Arlington National Cemetery:  Part III
"We here highly resolved that these dead shall not have died in vain."
Abraham Lincoln


Memorial Amphitheater, Arlington National Cemetery

By:  Marv Rodney

In the October issue of The ENDEAVOR News Magazine we reviewed some of the major sections and burial criteria at the Arlington National Cemetery.  In this issue, we will discuss the Cemetery’s Memorial Amphitheater and the Tomb of the Unknowns.

The Tomb of the Unknowns is part of the Arlington Memorial Amphitheater which hosts state funerals and ceremonies on Memorial and Veterans Days and Easter with an attendance of about 5,000 people.   This imposing structure is built of Imperial Danby marble from Vermont.  The Memorial Display room, between the amphitheater and the Tomb of the Unknowns, uses Botticino stone, imported from Italy. 

Judge Ivory Kimball, a former Officer of the Grand Army of the Republic petitioned Congress during several sessions to construct a place in which America’s defenders could be honored.  Finally, on March 4, 1913 Congress authorized the structure. A year and a half later, President Woodrow Wilson laid the cornerstone for the building encasing 15 items including a Bible and a copy of the Constitution.  Before its completion in 1921, important ceremonies were held at a smaller structure known now as the Old Amphitheater and located to the rear of the Custis Lee Mansion.  Here too can be found a marble dais, known as the rostrum, which is inscribed with the U.S. national motto found on the Great Seal of the United States, E pluribus unum , “Out of many, one."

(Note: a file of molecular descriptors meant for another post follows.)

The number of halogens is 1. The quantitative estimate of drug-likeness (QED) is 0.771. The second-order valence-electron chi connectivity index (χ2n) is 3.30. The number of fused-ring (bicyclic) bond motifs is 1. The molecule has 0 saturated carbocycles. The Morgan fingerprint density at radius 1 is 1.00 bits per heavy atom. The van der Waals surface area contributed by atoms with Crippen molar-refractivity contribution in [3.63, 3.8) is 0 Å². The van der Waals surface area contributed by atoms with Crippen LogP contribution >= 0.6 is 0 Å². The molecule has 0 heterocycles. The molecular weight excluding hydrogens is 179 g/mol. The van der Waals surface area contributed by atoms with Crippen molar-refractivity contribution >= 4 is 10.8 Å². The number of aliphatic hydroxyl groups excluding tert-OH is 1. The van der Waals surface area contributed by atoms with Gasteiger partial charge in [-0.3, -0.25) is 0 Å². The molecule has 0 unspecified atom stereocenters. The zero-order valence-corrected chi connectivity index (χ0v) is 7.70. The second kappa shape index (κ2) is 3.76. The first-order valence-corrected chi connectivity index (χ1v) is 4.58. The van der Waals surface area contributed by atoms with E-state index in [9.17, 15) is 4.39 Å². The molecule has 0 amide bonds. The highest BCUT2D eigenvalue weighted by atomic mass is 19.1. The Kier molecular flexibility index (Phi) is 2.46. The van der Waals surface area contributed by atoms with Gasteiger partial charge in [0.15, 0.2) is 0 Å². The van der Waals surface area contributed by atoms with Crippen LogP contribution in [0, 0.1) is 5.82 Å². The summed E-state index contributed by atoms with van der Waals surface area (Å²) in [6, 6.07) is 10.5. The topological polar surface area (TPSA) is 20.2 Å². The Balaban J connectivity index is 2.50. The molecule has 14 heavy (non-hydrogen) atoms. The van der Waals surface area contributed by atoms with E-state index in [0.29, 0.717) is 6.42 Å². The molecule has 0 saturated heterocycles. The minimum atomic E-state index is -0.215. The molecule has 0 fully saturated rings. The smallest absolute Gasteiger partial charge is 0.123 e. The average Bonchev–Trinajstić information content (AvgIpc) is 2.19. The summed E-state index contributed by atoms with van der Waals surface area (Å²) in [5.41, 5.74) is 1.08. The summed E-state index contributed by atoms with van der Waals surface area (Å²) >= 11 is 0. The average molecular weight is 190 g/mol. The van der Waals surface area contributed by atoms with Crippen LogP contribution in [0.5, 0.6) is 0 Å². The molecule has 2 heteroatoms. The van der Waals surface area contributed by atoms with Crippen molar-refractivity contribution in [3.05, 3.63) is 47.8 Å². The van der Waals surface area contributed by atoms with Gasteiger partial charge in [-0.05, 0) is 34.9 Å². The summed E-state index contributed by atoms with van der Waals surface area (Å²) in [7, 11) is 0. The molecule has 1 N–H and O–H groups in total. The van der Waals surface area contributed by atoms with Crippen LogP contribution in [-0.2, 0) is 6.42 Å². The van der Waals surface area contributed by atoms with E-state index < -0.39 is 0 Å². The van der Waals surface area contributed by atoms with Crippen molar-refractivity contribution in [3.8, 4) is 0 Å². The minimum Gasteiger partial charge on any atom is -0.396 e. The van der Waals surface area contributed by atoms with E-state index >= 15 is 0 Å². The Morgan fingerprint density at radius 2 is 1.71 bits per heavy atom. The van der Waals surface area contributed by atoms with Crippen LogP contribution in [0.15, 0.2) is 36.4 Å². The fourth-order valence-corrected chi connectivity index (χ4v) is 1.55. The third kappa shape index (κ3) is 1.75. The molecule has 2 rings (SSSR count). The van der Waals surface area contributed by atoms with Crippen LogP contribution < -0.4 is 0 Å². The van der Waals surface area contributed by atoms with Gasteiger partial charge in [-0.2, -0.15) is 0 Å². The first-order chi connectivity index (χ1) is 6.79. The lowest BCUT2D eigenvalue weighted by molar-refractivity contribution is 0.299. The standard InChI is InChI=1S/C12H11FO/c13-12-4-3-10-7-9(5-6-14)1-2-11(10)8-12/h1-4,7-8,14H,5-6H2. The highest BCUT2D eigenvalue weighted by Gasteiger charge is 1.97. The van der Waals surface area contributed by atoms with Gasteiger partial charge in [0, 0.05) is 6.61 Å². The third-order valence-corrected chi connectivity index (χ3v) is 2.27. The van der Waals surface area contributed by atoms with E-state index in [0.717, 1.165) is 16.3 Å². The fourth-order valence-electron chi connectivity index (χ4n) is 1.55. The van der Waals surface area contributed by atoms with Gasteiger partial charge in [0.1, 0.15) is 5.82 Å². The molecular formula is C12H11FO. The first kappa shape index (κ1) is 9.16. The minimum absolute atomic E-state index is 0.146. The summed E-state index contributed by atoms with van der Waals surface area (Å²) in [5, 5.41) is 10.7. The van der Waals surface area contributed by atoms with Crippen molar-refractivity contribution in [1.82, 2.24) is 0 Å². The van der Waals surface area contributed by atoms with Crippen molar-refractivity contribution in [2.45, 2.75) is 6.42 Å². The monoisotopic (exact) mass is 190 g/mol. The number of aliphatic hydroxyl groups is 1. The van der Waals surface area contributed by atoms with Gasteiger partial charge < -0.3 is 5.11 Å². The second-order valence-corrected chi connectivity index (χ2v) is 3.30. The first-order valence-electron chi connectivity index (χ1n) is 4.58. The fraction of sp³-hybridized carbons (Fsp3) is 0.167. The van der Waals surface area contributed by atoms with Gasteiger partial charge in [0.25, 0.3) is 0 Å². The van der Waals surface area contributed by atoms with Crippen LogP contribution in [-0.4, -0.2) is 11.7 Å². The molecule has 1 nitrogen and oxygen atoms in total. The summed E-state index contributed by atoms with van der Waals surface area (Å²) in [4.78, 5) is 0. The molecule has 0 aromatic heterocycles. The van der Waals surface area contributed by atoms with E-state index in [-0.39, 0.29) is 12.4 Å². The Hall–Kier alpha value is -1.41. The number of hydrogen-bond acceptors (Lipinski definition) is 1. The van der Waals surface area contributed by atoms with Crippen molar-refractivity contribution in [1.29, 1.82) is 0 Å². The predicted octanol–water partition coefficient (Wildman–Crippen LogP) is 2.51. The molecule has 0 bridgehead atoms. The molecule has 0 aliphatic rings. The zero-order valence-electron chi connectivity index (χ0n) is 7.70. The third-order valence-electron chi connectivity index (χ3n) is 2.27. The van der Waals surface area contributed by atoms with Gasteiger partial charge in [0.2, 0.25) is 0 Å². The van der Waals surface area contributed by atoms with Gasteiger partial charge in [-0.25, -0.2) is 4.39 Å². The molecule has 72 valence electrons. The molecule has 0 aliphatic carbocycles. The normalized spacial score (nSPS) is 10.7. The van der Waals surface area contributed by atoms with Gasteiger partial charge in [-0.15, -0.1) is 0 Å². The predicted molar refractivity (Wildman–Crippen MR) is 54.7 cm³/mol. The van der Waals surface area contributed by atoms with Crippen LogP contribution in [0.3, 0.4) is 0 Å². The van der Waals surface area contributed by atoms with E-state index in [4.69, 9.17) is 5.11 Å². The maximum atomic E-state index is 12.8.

• The Memorial Amphitheater is not to be confused with the Old Amphitheater, one of the most beautiful buildings on the grounds.
  • Dedicated in 1874, it was home to the annual Memorial Day and other observances for many years.
  • Replaced by the Memorial Amphitheater with a far larger seating capacity, the Old Amphitheater can be seen at the rear of the Custis-Lee Mansion and near the site of the Memorial to the Civil War Unknown.
  • The Old Amphitheater has an encircling colonnade with a latticed roof that once supported a web of vines.
  • The Old Amphitheater seats 1,500 people and has a small chapel beneath the stage.
  • "On November 11, 1921, President Warren G. Harding officiated at the internment ceremony at the Memorial Amphitheater at Arlington National Cemetery During the ceremony, the World War I Unknown was awarded the Victoria Cross by Admiral of the fleet Lord Beatty, on behalf of King George V of the United Kingdoms."
  • "Two Unknowns from World War II, one from the European Theater and one from the Pacific Theater, were placed in identical caskets and taken aboard the USS Canberra, a guided-missile cruiser resting off the Virginia Capes.  Navy Hospital Corpsman 1st Class William R. Charette, then the US Navy's only active-duty Medal of Honor recipient, selected the World War II Unknown.  The remaining casket received a solemn burial at sea."